Saturday, November 8, 2008

Fleeting Pleasures

It's all anybody is talking about these days. In diners. At the gym. While straddling bar stools. Even walking the dog. No...not the fact that forty years after Martin Luther King was assassinated we have a black president. Boletes, People! Boletes! And not just any mushroom, but King Boletes! And we're at the end of bolete season so I have to write fast and get back out there before they're all gone.

Dictionary definition: "A bolete is a type of fungal fruiting body characterized by the presence of a pileus that is clearly differentiated from the stipe, with a spongy surface of pores (rather than gills) on the underside of the pileus. "Bolete" is also the English common name for fungal species having this kind of morphology."

Oregon definition: "Obsession spanning just a few short weeks. Harvested near pines, in loamy soil, and often tucked under tall blade grass. Their brown caps make them a pain in the ass to find, but they're worth the hunt."

Recently, we were granted an audience with
King and Queen Bolete.

Our knees are still shaking.

Bottom line...they are weirdly giant (small bearded men with red, pointy shoes should be living underneath their boastful prow) and deeply coveted. They can turn friends into enemies and normal, well-balanced personalities into sneaks. For example, last Sunday after brunch, The Chef tipped his fedora goodbye and scuffled out the door, saying he was anxious to return to work. YET, an hour later, we see the Toaster Oven (one of those boxy Scion/Honda Element fixtures) cruising out of the forest. Seems The Chef was working his secret bolete patch.

Note to reader: He shared so all is forgiven.
In fact, The Chef whipped together some amazing pork and bolete tacos topped with a radish and carrot relish that made us throw him down on the floor and tickle his belly.

Tomatillos, jalapenos and carrots all joined the ground pork and boletes with a secret spice mix (New Mexico red chile, cumin, Vietnamese cinnamon, Spanish smoked paprika and powdered ginger). But mostly, I wanted to show off The Chef's precision chopping.
Yes, he carries a measuring stick.

Good mushrooms change everything. Even the Ranger...our till-death-do-us-part mum when it comes to the exact location of his chantrelle patch. He just saunters in the door after work and casually plops down a pound or ten of those golden trumpets before cracking open a beer, acting like he didn't just drop fifty bucks worth of booty in my lap. I've used all my feminine wiles and an unusual dose of sexual gymnastics to try and work it out of him, but he's being very James Bond, sealed lip about it. Perhaps, I should take this as a cautionary tale to work on my seduction techniques if I can't even make a mushroom patch rise.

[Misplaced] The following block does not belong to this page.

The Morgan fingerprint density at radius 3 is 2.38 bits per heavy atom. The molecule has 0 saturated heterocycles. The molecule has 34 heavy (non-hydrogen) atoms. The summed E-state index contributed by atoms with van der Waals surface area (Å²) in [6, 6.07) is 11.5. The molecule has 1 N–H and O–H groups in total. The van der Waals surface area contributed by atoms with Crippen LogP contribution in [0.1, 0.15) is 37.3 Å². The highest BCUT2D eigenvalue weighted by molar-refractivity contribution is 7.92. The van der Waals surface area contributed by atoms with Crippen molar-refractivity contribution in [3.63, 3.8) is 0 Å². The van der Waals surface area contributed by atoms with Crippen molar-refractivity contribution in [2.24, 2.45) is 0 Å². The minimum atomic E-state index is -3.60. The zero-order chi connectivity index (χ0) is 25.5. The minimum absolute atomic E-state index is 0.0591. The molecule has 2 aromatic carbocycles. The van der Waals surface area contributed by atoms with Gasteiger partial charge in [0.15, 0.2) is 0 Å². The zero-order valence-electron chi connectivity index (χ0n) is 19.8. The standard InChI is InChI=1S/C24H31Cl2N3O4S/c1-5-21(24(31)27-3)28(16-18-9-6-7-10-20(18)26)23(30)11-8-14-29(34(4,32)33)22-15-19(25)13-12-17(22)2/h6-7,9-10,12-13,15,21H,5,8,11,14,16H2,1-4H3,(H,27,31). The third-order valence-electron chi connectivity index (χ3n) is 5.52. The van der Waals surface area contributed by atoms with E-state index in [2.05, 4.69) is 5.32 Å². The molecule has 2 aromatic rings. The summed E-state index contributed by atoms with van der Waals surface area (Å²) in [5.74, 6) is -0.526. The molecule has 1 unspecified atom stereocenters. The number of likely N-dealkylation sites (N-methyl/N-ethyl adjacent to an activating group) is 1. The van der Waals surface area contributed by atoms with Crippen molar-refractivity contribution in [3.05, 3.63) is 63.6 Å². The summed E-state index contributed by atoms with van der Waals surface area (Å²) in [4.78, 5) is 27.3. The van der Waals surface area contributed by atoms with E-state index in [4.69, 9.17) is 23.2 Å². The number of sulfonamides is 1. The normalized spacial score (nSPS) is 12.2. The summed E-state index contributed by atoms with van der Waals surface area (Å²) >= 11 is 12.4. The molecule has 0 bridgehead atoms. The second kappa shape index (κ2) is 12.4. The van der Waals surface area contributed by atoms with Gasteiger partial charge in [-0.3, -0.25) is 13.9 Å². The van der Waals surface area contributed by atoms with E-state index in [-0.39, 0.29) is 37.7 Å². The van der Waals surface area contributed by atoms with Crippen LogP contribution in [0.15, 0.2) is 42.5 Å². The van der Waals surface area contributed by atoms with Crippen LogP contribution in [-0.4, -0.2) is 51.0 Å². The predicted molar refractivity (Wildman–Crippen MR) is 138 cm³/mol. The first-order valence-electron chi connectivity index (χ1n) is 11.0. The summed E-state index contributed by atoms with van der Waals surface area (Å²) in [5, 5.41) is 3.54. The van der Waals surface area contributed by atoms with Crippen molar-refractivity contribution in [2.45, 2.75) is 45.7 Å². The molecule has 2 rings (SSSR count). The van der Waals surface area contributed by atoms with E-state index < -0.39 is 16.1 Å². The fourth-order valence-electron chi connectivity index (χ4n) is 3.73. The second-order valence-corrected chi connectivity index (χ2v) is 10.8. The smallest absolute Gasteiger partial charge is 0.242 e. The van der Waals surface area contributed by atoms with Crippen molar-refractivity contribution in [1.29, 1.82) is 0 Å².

Okay, full of the Scientists took me bolete hunting and she actually found them all and was generous enough to hand them over. Second Edition isn't a good hunter; she gets a little distracted in the great've seen puppies chasing bumble bees across the yard...well, that's me. "Look at the sky, pelicans everywhere! Huckleberries! I love huckleberries. Hey, is that a beer bottle under that tree? I wonder if there's anything left in it?"

I was, however, in charge of pulling and trimming. And those puppies grow deep. The first King Bolete...I stuck my hand into the black, loamy soil but the stem kept going and going, and since that's the best eating, so did my hand till I was nearly up to my elbow. I had a flash of terror, remembering that as a child I never used to let my arms and feet hang over the edge of the bed for fear the Evil Clown living underneath would pull me down, drag me under and suck my blood before transforming my body into yet another Evil Clown that haunted the beds of other children. At least that's what I thought about while my fingers closed around a huge fungi. But I digress.

See, you thought I was exaggerating in that "Second Edition" sorta way. Thanks, Neighbor, for helping us clean and cook these Three Ways: Sauteed in butter in garlic, brushed with olive oil and grilled; dumped into creamy chicken soup with wild rice and carrots.

When you consider that we live in a world of Whole Foods and Wal-Mart, where blueberries and tomatoes can be had year around, it's nice to know that some pleasures are fleeting, hard to find and passionately pursued on hands and knees. That some things transcend the world economy. When the boletes are gone, they're gone. Till next year.

Leaving us with our unrequited yearnings. As in romance, that's impossible to resist.

Saute anyone?


Mich said...

wow. when you said you were gripping big things in Oregon, I didn't think it was mushrooms.

Flutephobia said...

dude. you could fuck a horse with that thing.

Erin said...

I won't even attempt to top Flutophobia's eloquence...

Mycology anyone?
Hey isn't a bolete also a Porcini?

Kylita said...

Hey! You have made gnomes homeless! either that or they're living under your bed now ;oD
I, too, hated clowns when I was a kid. My babysitter told me the wood grain swirls on my bedroom and closet door were clowns and clowns' eyes ... never thought anything was under the bed, except the "ancestors coming and going" like Ma said. I always thought something was hiding out in the closet. Those 'shrooms look mighty freaky! How do you pronounce them?
One humongous fungus amongus!
tee hee hee xo

Second Edition said...

Bolete is pronounced (bow-leet) and is, in fact, a porcini and a cepe. I realized I never really commented on their amazing flavor. Mild. Nutty. Sweet. When eaten raw, they taste like fresh scallops.

yogamomma said...

Wow, looks delicious. I've never had the pleasure of hunting mushrooms, or eating a bolete. Funny that the ranger won't share where his secret stash is.